ALL STAR GAME
In an All-Star Game marked by five home runs it took a bad-hop infield single by Ron Santo and a face-saving catch by Willie Mays to give the National League a 6-5 victory over the American League in Minnesota and a one-game lead in the 33-year-old series. Mays, Joe Torre and Willie Stargell homered to give the NL a 5-0 lead after two innings, but the Americans pulled even after Dick McAuliffe and Harmon Killebrew each hit two-run homers in the fifth. Santo's hit, a possible double-play ball that hopped over Bobby Richardson at second base, scored Mays with the decisive run in the seventh. But Willie nearly cost the National League the game in the eighth. With runners on second and third and two out, Jimmie Hall hit a line drive to center field. Mays started in and slipped, then darted back at full speed, leaped and caught the ball one-handed over his shoulder. Said Mays later, "Wes Covington taught me that play."
Chicago (5-1) won three extra-inning games behind Eddie Fisher's knuckle-ball relief pitching and gained three games on Minnesota. Hits by Jimmie Schaffer and Al Weis beat Cleveland in the 12th inning, a triple by Floyd Robinson whipped Los Angeles in the 11th and a single by Danny Cater did in Kansas City in the 10th. Fisher won two of the games, including one on his 29th birthday. For the year, Eddie also had 18 saves and led the league with 11 victories and a 1.35 ERA. Fisher, who had pitched in 48 of Chicago's 87 games, is the reason Manager Al Lopez often removes his starters at the first sign of a rally. "Fisher has been so remarkable and I have so much confidence in him that I have been quicker in relieving pitchers than ever before," says Lopez. Fisher was primarily a fast-ball pitcher when he was with San Francisco. Lopez suggested that he concentrate on the knuckler after he joined the White Sox in 1962, and now Eddie uses the pitch 70% to 80% of the time. KANSAS CITY (4-2) enjoyed its finest week of the season, beating the Twins three straight. Ken Harrelson and Dick Green each hit four home runs. Tom Reynolds doubled home two runs in the ninth inning to win one game, singled and scored the winning run in the ninth inning of another. Larry Brown and Pedro Gonzalez revived CLEVELAND (3-2) after the Indians had lost six straight. Boog Powell's first home run in more than two months and Luis Aparicio's first stolen base since Memorial Day perked BALTIMORE (2-1). Joe Pepitone of NEW YORK (3-1) and Tony Conigliaro of BOSTON (1-3) were benched briefly for sour deportment. Pepitone missed a private batting session but returned with a single the next day to beat Washington. Conigliaro, a rock 'n' roll singer in the off season, irked Manager Billy Herman by playing Beatle-type records on a flight from Boston to Cleveland. "I wonder how he'd like playing them on a bus from Toronto to Toledo?" said Herman, whose team had lost 32 of 43. MINNESOTA (2-4) Manager Sam Mele, usually a calm man, was suspended for five days and fined $500 after a shoving match with Umpire Bill Valentine as the pennant pressure began to show. Pitcher Dave Boswell went on the disabled list with mononucleosis. Mike McCormick's two-hit shutout over the Yankees saved WASHINGTON (1-3). Frank Howard's home run into Yankee Stadium's third deck in left field was one of the longest in Stadium history. Two straight wild pitches by Larry Sherry gave DETROIT (1-2) a 2-1 loss to Baltimore, LOS ANGELES (1-4) struggled, losing three straight to Chicago before Fred Newman beat the Twins.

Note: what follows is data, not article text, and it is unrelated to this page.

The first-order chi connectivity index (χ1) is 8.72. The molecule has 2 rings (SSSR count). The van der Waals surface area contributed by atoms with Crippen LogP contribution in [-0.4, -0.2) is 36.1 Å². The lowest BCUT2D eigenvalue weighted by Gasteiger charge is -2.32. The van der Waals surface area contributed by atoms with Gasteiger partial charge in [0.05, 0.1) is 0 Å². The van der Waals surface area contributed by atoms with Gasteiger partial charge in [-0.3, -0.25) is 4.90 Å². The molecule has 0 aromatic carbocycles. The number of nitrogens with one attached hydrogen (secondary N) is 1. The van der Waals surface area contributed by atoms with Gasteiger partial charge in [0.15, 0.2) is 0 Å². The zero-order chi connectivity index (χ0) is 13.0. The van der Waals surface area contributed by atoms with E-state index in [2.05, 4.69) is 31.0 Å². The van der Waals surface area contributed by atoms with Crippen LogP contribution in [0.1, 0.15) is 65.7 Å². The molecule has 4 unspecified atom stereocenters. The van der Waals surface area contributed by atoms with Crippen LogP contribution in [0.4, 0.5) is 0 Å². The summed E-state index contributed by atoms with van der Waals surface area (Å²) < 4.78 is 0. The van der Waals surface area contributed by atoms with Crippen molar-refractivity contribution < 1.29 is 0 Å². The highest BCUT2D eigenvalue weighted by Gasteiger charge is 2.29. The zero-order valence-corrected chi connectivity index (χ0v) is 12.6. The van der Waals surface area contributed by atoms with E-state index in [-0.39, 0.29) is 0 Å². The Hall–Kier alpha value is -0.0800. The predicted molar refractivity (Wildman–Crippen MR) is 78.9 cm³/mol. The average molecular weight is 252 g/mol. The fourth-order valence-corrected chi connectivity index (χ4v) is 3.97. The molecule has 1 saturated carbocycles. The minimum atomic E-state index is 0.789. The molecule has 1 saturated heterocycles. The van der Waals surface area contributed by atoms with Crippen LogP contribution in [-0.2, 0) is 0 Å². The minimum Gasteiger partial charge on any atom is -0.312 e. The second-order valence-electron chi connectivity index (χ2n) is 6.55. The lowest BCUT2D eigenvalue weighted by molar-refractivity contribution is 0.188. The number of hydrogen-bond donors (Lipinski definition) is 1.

San Francisco (2-1) Pitcher Juan Marichal's performance in the All-Star Game, where he faced only nine batters in three innings and won the Most Valuable Player award, was not surprising. In his last five starts, including a five-hit shutout of Houston last week, Marichal pitched five complete games and allowed only 24 hits. For the season, Juan had eight shutouts, a 15-7 record and a 1.47 ERA, the league's lowest. Marveled teammate Jack Sanford: "Every time I look up Marichal has two outs and two strikes on the batter." Giants' Owner Horace Stoneham was so enthused with the team's "new togetherness" that he gave Manager Herman Franks a new contract, with a sizable raise, extending through 1966. MILWAUKEE (6-1) pitching continued to be inconsistent, but strong hitting powered the Braves to six straight wins. Starter Bob Sadowski pitched 7‚Öì hitless innings, then failed to get another man out. Wade Blasingame threw 175 pitches to win a 12-2 game. And Ken Johnson, handed an early 9-0 lead, still needed relief. Don Drysdale and Sandy Koufax pitched successive shutouts, also contributed key hits to boost LOS ANGELES (4-0) back into first place. Koufax now has struck out 200 batters in five straight seasons—a league record. CINCINNATI (3-2) slipped 1½ games behind the Dodgers. Frank Robinson credited Chico Ruiz with helping him end an 0 for 22 slump, saying, "Chico weighed me down with medals before I went to the plate." Relievers Barney Schultz, Hal Woodeschick and Don Dennis rescued ST. LOUIS (4-0), which three times rallied to beat NEW YORK (0-5). The Mets lost their eighth straight, also released Warren Spahn, who was signed by the Giants. HOUSTON (1-2) Second Baseman Joe Morgan hit another home run, giving him eight in 11 games. CHICAGO (1-5) pulled a triple play but still lost to the Braves. Bob Veale of PITTSBURGH (1-4) lasted only two innings as the starter and loser one day, gave up the winning run on a wild pitch in relief the next, as the Pirates lost 14 of 20. PHILADELPHIA (1-3) stayed near the leaders despite mental lapses by Tony Gonzalez and Alex Johnson, both of whom strolled off second base thinking the inning was over and were picked off.
TEAM LEADERS: PITCHING*
Strikeouts per 9 innings
*through July 17